Harvard University’s affiliate Law Review has elected Egyptian-American Hassaan Shahawy as its 135th President, Harvard Law Today said in a statement on Friday.
Born in Los Angeles to an Egyptian Muslim family, Shahawy, 26, is believed to be Harvard Law Review’s first Muslim president in its 134-year history.
The Harvard Law Review, one of the most prestigious US law journals, is an entirely student-run publication with the largest circulation of any law journal in the world. It is published monthly from November through June and was founded in 1887 by future Supreme Court Justice Louis D. Brandeis.
Shahawy told Reuters that he hoped his election represented “legal academia’s growing recognition of the importance of diversity, and perhaps its growing respect for other legal traditions.”
According to Harvard Law Today, Shahawy graduated from Harvard College in 2016 with an A.B. in History and Near Eastern Studies. He then attended the University of Oxford as a Rhodes Scholar to pursue a doctorate in Oriental Studies, and alongside that studied Islamic law traditionally both in the UK and in the Muslim world.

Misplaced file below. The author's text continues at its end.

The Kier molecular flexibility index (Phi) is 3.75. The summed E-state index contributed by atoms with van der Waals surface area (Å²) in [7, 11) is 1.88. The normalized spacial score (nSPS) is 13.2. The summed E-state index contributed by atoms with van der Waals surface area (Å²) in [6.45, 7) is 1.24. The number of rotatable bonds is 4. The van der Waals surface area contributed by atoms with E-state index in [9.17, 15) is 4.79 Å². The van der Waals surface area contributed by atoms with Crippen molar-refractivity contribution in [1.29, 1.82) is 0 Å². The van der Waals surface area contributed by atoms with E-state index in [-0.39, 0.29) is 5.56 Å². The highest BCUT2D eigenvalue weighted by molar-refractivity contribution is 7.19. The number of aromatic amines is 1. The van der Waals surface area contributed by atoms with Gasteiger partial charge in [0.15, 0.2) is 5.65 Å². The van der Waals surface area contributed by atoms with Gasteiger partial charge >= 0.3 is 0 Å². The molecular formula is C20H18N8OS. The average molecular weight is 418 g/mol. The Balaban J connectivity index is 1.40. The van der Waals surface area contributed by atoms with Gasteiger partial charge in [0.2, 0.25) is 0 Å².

He has also been involved in direct services work with refugee populations and incarcerated people.
“Coming from a community routinely demonised in American public discourse, I hope this represents some progress, even if small and symbolic,” Reuters quoted Shahawy as saying.
Shahawy’s predecessor Michaeljit Sandhu hailed him in statements to the Harvard Law Today in which he described the Egyptian-American as “astoundingly smart and unceasingly modest”.
“His collaborative approach to leadership, deep commitment to engagement across difference, and excellent judgment will serve the Review extremely well during this extraordinary time. I am so excited to see what he and all the editors in Volume 135 do next,” said Sandhu.